Natural Rights: Definition & Examples

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  • 0:00 An Original Idea
  • 2:15 John Locke And Natural Rights
  • 3:50 Unalienable Rights In…
  • 5:30 Lesson Summary
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Lesson Transcript
Instructor: Christopher Prokes

Chris is an instructional designer and college faculty member. He has a Master's Degree in Education and also umpires baseball.

Conceived by John Locke, natural rights are privileges and basic freedoms people are entitled to simply because they exist. Learn more about the inspiration for natural rights in this lesson, identify key examples of these rights, and assess what you learned in a quiz.

An Original Idea

It's easy to take for granted many of the rights and freedoms we hold as American citizens. In our daily lives, we have the freedom to live more or less as we please, without interference from the government. For example, most of us wake up in the morning in our own home, lying in our own beds, wearing pajamas we picked out from a variety of options. We can eat what we choose for breakfast and may even opt to read a newspaper filled with stories printed without government intrusion or interference. We can even form our own opinions and thoughts about these stories.

But did you know there was a time in world history when such freedoms were unthinkable? Rather, it was expected that the people would do as they were told by the government without resistance, regardless of the scale of the order.

This was life in Europe between about 500 CE and 1650 CE. People were ruled by monarchs who dictated basically everything that was allowed, and these leaders did so without anyone questioning them. Over time, monarchs became more and more powerful and almost tyrannical, utilizing their power over others in a cruel way.

Beginning in the late seventeenth century, many Europeans were tired of this way of life and began questioning monarchs and their way of ruling. As the 1600s came to a close, many thinkers began to develop ideas that would formally oppose the treatment they were receiving. This time period became known as the Enlightenment, and it lasted from the later part of the seventeenth century through the eighteenth century (ca. 1670-1799).

Thinkers who led the questioning were known as philosophes which is a French term for philosophers. Such great minds included Cesare Beccaria, Voltaire, Baron de Montesquieu, and John Locke. Their groundbreaking ideas would change the way people viewed leaders and the manner in which people should be treated. Examples of these ideas include rights of the accused, freedom of speech, and natural rights. While such rights are commonplace entitlements to modern Americans, at the time these ideas were groundbreaking. They went against pretty much a thousand years-plus of accepted ways of life!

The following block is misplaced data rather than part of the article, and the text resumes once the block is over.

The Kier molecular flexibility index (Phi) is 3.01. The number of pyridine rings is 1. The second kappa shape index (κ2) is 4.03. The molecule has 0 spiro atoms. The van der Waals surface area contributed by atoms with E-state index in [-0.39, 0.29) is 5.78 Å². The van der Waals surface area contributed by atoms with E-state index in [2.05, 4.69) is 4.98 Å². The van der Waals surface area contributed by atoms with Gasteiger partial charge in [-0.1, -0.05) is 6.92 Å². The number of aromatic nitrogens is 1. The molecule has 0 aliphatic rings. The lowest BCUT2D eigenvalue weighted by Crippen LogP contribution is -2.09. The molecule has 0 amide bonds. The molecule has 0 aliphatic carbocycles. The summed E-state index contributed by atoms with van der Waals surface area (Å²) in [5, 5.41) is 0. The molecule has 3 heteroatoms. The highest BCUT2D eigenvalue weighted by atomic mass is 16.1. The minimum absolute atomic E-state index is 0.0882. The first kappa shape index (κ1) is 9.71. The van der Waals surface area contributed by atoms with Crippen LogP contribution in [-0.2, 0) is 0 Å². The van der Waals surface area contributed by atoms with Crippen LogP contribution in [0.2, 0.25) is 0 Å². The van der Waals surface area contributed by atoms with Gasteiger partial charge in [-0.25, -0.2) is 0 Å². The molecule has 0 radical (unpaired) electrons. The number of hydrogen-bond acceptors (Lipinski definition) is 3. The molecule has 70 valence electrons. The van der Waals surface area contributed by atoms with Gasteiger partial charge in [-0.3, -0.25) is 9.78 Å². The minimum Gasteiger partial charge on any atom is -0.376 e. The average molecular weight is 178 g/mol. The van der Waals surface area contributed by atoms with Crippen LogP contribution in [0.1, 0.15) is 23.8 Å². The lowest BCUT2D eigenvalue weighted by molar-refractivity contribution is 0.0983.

Philosophes gathered in meetings to share ideas with each other
Salon Enlightenment

John Locke and Natural Rights

One of the many new ideas formulated during this time was the concept of natural rights, or privileges and basic freedoms people were entitled to simply because of their existence. By and large, John Locke (1632-1704), an Englishman, is credited for the introduction of this idea to his fellow philosophes.

John Locke (middle) and other Enlightenment thinkers (clockwise from top: Hobbes, de Montesquieu, Becarria, Voltaire
Enlightenment Thinkers

Locke felt that people were born with certain rights and freedoms that could not be taken away without that person saying so, or giving consent. And if Locke had his way, no one would ever give up their natural rights, also known as unalienable rights. They were guaranteed both by nature and by God. Everyone had these rights, regardless of their nationality, background, gender, or any other factor. Quite a radical concept, indeed.

Locke used the poor treatment of citizens by monarchs as evidence that naming and protecting natural rights was absolutely necessary. He insisted that, going forward, common people needed to have these rights ensured so that they would be treated fairly and the quality of their lives could improve, regardless of the whims of royalty.

Many around the world would call on Locke's idea of natural rights as they demanded more from their governments. What's more, aside from the development of radical social ideas by philosophes, education was on the rise during the Enlightenment. The increase in literacy allowed larger populations to express themselves through the written word and in more public forums.

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